Bonus Interview- Bjarne Stroustrup - C++
How do we make sure that the space probes don't get the logical equivalent of the blue screen of death halfway to Mars, where we can't send a repairman? If I'm putting up a small application for my own use, or if somebody is trying to push out a little cute web app, they don't need that kind of reliability and maybe what I'm talking about, in terms of programming, is not for them. On the other hand, if you took the attitude of first to market is the only thing that happens and apply them to the steering wheel of my car, no, that's not a good idea.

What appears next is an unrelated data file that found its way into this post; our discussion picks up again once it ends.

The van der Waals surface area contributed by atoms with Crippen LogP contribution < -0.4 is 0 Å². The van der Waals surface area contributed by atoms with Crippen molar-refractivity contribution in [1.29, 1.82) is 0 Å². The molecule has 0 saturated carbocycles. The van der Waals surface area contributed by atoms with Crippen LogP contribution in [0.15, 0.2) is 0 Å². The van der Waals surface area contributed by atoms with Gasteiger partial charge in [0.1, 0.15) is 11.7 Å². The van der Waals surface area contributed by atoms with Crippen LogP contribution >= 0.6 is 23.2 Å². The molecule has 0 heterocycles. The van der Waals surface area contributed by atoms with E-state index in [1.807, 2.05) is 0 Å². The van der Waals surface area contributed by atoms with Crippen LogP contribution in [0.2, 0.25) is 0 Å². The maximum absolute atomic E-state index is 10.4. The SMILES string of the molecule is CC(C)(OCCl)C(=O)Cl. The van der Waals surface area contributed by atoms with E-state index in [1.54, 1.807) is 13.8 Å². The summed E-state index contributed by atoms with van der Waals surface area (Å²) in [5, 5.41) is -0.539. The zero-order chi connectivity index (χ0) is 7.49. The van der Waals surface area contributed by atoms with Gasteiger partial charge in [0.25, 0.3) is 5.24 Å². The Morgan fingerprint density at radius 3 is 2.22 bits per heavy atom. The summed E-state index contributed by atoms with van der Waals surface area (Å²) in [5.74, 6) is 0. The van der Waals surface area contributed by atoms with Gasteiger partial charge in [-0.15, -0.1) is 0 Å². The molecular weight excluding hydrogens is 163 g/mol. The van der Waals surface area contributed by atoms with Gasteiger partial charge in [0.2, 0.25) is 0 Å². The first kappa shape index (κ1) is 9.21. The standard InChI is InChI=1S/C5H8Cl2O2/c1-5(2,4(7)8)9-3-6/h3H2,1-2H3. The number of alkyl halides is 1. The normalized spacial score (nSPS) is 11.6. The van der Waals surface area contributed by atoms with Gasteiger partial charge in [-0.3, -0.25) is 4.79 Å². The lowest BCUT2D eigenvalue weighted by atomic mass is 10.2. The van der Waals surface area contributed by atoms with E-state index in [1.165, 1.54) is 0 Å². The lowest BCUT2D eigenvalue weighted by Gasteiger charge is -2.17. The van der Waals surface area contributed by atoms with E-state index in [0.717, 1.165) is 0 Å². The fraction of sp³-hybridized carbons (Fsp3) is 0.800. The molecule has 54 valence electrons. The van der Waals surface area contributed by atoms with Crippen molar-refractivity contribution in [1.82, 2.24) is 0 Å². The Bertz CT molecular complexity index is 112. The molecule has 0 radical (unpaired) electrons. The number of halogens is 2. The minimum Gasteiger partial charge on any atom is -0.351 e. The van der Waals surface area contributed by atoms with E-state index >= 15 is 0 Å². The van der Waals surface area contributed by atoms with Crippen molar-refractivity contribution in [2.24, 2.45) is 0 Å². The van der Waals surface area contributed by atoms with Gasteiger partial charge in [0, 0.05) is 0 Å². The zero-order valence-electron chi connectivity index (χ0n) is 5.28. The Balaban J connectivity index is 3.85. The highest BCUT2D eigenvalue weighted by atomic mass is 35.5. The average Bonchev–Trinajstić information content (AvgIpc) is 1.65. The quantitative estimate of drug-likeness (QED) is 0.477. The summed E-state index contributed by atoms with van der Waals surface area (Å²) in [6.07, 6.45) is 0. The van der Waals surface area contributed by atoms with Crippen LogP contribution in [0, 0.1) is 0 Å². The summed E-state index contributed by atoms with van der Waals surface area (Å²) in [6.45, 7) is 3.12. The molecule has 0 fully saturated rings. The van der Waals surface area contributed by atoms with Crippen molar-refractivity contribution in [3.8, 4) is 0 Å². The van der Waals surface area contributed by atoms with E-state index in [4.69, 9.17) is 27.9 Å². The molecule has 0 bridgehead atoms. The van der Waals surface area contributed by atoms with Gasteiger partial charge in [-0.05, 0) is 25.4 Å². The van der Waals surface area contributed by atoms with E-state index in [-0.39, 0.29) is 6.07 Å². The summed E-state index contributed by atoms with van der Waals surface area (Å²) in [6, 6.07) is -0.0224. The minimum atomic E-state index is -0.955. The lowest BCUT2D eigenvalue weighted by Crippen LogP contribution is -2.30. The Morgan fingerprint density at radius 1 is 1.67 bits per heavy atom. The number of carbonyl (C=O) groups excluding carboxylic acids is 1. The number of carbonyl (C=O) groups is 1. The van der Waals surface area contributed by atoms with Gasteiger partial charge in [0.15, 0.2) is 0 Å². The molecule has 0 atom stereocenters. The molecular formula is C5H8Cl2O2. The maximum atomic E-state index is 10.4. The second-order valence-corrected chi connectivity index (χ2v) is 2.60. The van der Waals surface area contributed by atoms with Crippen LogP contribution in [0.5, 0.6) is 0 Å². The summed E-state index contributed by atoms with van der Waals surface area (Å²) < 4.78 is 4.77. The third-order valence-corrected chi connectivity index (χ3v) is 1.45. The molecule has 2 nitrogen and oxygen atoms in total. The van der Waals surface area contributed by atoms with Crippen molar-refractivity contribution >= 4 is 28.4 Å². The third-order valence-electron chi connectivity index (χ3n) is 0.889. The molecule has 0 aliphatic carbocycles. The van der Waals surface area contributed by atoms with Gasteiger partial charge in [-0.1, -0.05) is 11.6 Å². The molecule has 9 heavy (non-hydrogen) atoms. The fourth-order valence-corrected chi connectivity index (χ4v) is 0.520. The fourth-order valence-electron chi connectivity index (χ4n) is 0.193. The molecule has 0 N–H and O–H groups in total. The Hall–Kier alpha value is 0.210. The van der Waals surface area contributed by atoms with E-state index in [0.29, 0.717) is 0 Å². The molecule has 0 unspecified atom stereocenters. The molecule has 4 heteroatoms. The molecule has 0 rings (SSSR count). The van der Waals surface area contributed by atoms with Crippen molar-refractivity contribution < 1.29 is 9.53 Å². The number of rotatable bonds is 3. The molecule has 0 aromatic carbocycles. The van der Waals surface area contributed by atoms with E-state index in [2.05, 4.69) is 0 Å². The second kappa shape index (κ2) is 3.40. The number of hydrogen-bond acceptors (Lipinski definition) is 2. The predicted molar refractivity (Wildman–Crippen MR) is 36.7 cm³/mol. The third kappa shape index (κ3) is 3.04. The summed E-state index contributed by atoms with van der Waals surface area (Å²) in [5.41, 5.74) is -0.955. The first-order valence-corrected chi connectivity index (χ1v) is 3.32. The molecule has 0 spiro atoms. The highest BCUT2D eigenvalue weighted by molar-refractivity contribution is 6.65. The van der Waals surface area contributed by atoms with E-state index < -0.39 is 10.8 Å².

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I was trying to characterize, what is C++ particularly useful for, what did I actually build it for? And, what is its strength today after almost 30 years of evolution? And also where’s the limits to where it is. So, the way I see it is there’s a core domain for C++ and that’s what you would call traditional systems programming, but that’s not the right term, because it’s just a style of language and a style of programming. So, I go a little bit further. I said, what is it that requires the kind of services that C++ has? What is the sum of all these applications I’ve been dealing with? Where did it work and where was it essential? And I came up with a phrase infrastructure and I roughly define it as if it breaks, somebody gets hurt or somebody gets ruined. These are the kind of foundational things in our systems that must work for the system, for society to work. The question I’m trying to phrase is what matters in those areas and I’ve come up with some notions of compact data structures, very strongly typed interfaces for maintainability and for minimizing errors, heavier emphasis on algorithms or random code because we need the reliability, we need the stuff to be comprehensible, analyzable. We want to make sure that it’s actually correct and so the paper I was writing, come from that kind of thinking. What is the right style and what are the supports for that style we need for infrastructure software, or for software that must be dependable? And we can get real examples. Sort of, the keys of some of the modern operating systems, the basics of our phone system, the brakes in my car. How do we make that dependable? How do we make sure that the space probes don’t get the logical equivalent of the blue screen of death halfway to Mars, where we can’t send a repairman? How do we make sure that they actually go into the right orbits? JPL lost a probe of Mars because two groups had communicated nicely, they thought, but in fact one of them spoke Imperial measures and the other spoke the SI system, the MKS system, and the result was a misnavigation that sent more than $500 million worth of equipment into the wrong orbit. Not a good idea, it was the work of 200 good engineers, lifetime’s work down the drain. And that could’ve been avoided by ever so slightly improvement in the interfaces between the parts of that program. So, things like that I’m interested in. So, there’s a core area where I think the facilities for C++, the kind of, they are not perfect. The kind of things that I would like. The kind of things that I work on are essential. And then there is huge gray area where you have choices, they can help in my opinion but they’re not essential. Then you have areas where it probably is unsuitable to apply that kind of stringency and technique. I mean, I want to use essentially get 100% reliability. If I’m putting up a small application for my own use, or if somebody is trying to push out a little cute web app, they don’t need that kind of reliability and maybe what I’m talking about, in terms of programming, is not for them. But I think the really important thing here is to realize that there are different techniques, different languages, that apply to different areas. And we have to recognize this. We can’t have a single language for everybody, a single technique of using that language for everybody. We can’t have a single tool chain or a single kind of system. From there we can go a little bit further. We probably don’t need the same kind of training for education for everybody, The engineer, software developer, or whatever, that’s building infrastructure, say the mechanism that automatically updates the software on a cell phone, has to have a different education, different knowledge, different training, from the one that makes a little game. Because the one can actually destroy a whole day or a whole week for millions of people by a little slip. Maybe even somebody gets hurt if the 911 calls don’t get through. Bad things happen. And it’s not just the software that runs on it. It’s the update software. It’s anything in the chain of safety-critical issues that has to be dealt with. But somebody doing that has to think differently from somebody who writes a little application maybe to make a couple of bucks quickly. There’s nothing wrong with that, but they have to think different. As a matter of fact, if you apply this very stringent engineering-oriented thinking to little commercial apps, you will probably be a year late to market and it will be irrelevant. On the other hand, if you took the attitude of first to market is the only thing that happens and apply them to the steering wheel of my car, no, that’s not a good idea. These people have to think different and the way you get people to think differently is to give them different educations. We don’t have an ANSI standard programmer and we shouldn’t have. If it was, we should have several. And I think the field has to in some sense clean up its act before somebody else comes in and try and cleans it up for us. This notion that you can sort of make your own constants and have seconds after the constants, is that a feature that you added at some intermediate stage or is that simple, sort of, operator overloading? We were observing that we were getting a whole slew of little suffixes out of the various fundamental types, so the use of X is for unsigned and L is for long, I think. And I can’t remember them all anymore, and I thought, you know, you can do anything in C++ but you can’t make your own literals. And then I’d observed separately that there was techniques that were effective except that people would not use them because the notation was too ugly. The Unix example is one of those. You’ve been able to do everything in the Unix example I showed. Not quite as elegant, but you can do everything showed for the last ten years. Libraries have been available. There was a nice one from Fermilabs, back to nice places and nice people again. But it wasn’t used as much as it should because the users didn’t believe in the notation. They didn’t like it. And so we were looking at how can you basically clean up people’s source code. How can we make code look the way it would look in an ideal language? How can we make code look much as it does in the textbooks? So the Unix example is simply a way of getting your code to look the way equations look in your physics textbook. We know how to avoid that Mars Climate Orbiter problem. Everybody had been taught it in physics in high school. First make sure your units match, then do the detailed calculation. So why didn’t people do it? It was too cumbersome and it was too ugly when they did it. Or too costly if they used runtime techniques. So I, together with friends, we thought this problem was worth addressing. Tried to figure out what solutions we had. Went through several evolutions. I think the last finishing touches was done by David. And it’s now standard. This is one of the features that is not shipping widely today. But wait a year and that example will probably run on your computer too. Are there other kind of examples where you’ve let people from within a class create their own literals beyond sort of suffixes? When I started out with C++ I provided constructors which allows you to construct objects of a certain type from arguments, and that has been very effective, and people have used constructors as if they were literals but they weren’t. There was a runtime cost. So the first thing we did with C++0X, C++11, was we introduced constant expressions as a more fundamental unit. This was work between me and my colleague Gabriel Dos Reis. And we have contextual functions that can be evaluated at compile time. And we have contextual types so that you can use type-rich programming at compile time. This is very important in sort of the high-performance computing and in the embedded systems world. That was what we did to address that. Constant expression evaluation is much more general, much easier to use, and yes more pretty in C++11 than in earlier versions. So that just strengthens what direction we’ve gone before. So you could write complex 1 comma 2 to make a complex number in C++ in 1984. Today you can write the same thing and have the complex number created at compile time and therefore, say, put in ROM. I don’t know why you would want a complex number in ROM, but you might want a point, which is the same thing, point of 1 comma 2. Now you still have to write point or complex and the other thread in, of thinking in C++0X was to generalize and make safer the initialization. And so it happens that if you know the type you need, like you have a function returning a complex number, you can simply write open curly 1 comma 2, and it says, oh, 1 comma 2 is supposed to make you a complex number, and it will make a complex number and return it. And, if you happen to be at compile time, it will do that at compile time, so things work together, you get better notation, you get better performance, and anything you can do at compile time works even better in a concurrent system, because you can’t get a race condition on a constant. If it’s been calculated before the program starts, you can’t get the threading problems. So open-curly means ind a constructor for the thing that I’m about to put this in. Yes. It looks at where the destination is. Yes. And it says, is there a two-parameter constructor or a three-parameter constructor, or whatever? Or if it’s just a struct, it’ll take the first element and put it in the first element, and the second in the second. It does it for a struct as well? Oh yeah. See I should, I haven’t played in C++ in a while. That’s a great idea. I refer to this as uniform, and uniform initialization. It’ll initialize if it can. And if there’s any ambiguity, of course finds ambiguity, if you’re in a context where, like you’re calling a function and the target could be a point or a complex number, it’d say tough luck. Tell me, or tell me. So, the error checking has actually been improved. C++11 is slightly better at finding bugs than C++98 was. I come from the school of philosophy that says that the compiler is your best friend when you generate code, when you build programs, and to make it your best friend, you actually have to have more types. If everything is an integer, well what can the type system help you there? You know, it can’t. If everything is a floating point number, it can’t tell you whether it’s Imperial or SI units, and you get bugs, so you need type-rich interfaces. For that you need to be able to build cheap types, basically, and flexible types. And convenient. And types that’s easy to use, simple. And so, we worked from complex of 1 comma 2 or something like that. So curly is 1 comma 2 and type is optional or it’s only needed when it’s needed. And then finally, we can now write, if we wanted to, 1 plus 2i. Define i as the unit for the imaginary parts, and you get complex arithmetic without ever saying complex. It’s down in the definition of the i-suffix.